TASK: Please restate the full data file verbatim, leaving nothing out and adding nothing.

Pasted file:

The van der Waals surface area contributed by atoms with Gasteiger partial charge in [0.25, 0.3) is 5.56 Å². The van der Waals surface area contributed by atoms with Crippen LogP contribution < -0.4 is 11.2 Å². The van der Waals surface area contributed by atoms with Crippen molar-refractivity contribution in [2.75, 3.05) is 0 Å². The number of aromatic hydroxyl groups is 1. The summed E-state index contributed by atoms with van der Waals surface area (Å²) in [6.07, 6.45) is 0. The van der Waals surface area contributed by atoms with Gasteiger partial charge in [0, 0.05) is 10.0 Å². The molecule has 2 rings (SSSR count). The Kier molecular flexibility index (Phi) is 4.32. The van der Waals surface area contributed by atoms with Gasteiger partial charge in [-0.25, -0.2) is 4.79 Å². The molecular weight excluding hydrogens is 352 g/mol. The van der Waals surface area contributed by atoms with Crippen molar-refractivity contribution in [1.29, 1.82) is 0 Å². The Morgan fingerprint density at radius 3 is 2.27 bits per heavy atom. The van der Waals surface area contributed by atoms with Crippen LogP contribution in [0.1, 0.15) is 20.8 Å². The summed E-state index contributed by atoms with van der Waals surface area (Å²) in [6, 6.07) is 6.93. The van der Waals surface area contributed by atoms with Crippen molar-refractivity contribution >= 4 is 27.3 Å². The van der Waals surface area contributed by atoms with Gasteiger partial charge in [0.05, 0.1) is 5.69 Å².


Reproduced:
The van der Waals surface area contributed by atoms with Gasteiger partial charge in [0.25, 0.3) is 5.56 Å². The van der Waals surface area contributed by atoms with Crippen LogP contribution < -0.4 is 11.2 Å². The van der Waals surface area contributed by atoms with Crippen molar-refractivity contribution in [2.75, 3.05) is 0 Å². The number of aromatic hydroxyl groups is 1. The summed E-state index contributed by atoms with van der Waals surface area (Å²) in [6.07, 6.45) is 0. The van der Waals surface area contributed by atoms with Gasteiger partial charge in [0, 0.05) is 10.0 Å². The molecule has 2 rings (SSSR count). The Kier molecular flexibility index (Phi) is 4.32. The van der Waals surface area contributed by atoms with Gasteiger partial charge in [-0.25, -0.2) is 4.79 Å². The molecular weight excluding hydrogens is 352 g/mol. The van der Waals surface area contributed by atoms with Crippen molar-refractivity contribution in [1.29, 1.82) is 0 Å². The Morgan fingerprint density at radius 3 is 2.27 bits per heavy atom. The van der Waals surface area contributed by atoms with Crippen LogP contribution in [0.1, 0.15) is 20.8 Å². The summed E-state index contributed by atoms with van der Waals surface area (Å²) in [6, 6.07) is 6.93. The van der Waals surface area contributed by atoms with Crippen molar-refractivity contribution >= 4 is 27.3 Å². The van der Waals surface area contributed by atoms with Gasteiger partial charge in [0.05, 0.1) is 5.69 Å².